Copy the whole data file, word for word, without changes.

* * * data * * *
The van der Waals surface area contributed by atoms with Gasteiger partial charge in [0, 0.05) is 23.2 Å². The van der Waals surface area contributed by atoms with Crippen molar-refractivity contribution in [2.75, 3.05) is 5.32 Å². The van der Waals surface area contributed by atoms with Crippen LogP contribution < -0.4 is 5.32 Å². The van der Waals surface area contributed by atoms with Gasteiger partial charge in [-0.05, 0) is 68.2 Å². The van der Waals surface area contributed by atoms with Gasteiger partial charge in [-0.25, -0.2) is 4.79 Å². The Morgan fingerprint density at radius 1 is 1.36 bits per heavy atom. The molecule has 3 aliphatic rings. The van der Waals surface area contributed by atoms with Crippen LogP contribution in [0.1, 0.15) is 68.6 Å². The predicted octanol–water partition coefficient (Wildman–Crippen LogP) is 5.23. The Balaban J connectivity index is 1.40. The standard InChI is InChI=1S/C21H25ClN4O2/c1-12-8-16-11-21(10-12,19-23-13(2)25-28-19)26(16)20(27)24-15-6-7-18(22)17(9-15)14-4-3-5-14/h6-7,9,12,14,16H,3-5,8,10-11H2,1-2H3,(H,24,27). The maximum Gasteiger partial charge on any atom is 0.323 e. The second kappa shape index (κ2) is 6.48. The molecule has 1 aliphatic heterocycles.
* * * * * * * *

The van der Waals surface area contributed by atoms with Gasteiger partial charge in [0, 0.05) is 23.2 Å². The van der Waals surface area contributed by atoms with Crippen molar-refractivity contribution in [2.75, 3.05) is 5.32 Å². The van der Waals surface area contributed by atoms with Crippen LogP contribution < -0.4 is 5.32 Å². The van der Waals surface area contributed by atoms with Gasteiger partial charge in [-0.05, 0) is 68.2 Å². The van der Waals surface area contributed by atoms with Gasteiger partial charge in [-0.25, -0.2) is 4.79 Å². The Morgan fingerprint density at radius 1 is 1.36 bits per heavy atom. The molecule has 3 aliphatic rings. The van der Waals surface area contributed by atoms with Crippen LogP contribution in [0.1, 0.15) is 68.6 Å². The predicted octanol–water partition coefficient (Wildman–Crippen LogP) is 5.23. The Balaban J connectivity index is 1.40. The standard InChI is InChI=1S/C21H25ClN4O2/c1-12-8-16-11-21(10-12,19-23-13(2)25-28-19)26(16)20(27)24-15-6-7-18(22)17(9-15)14-4-3-5-14/h6-7,9,12,14,16H,3-5,8,10-11H2,1-2H3,(H,24,27). The maximum Gasteiger partial charge on any atom is 0.323 e. The second kappa shape index (κ2) is 6.48. The molecule has 1 aliphatic heterocycles.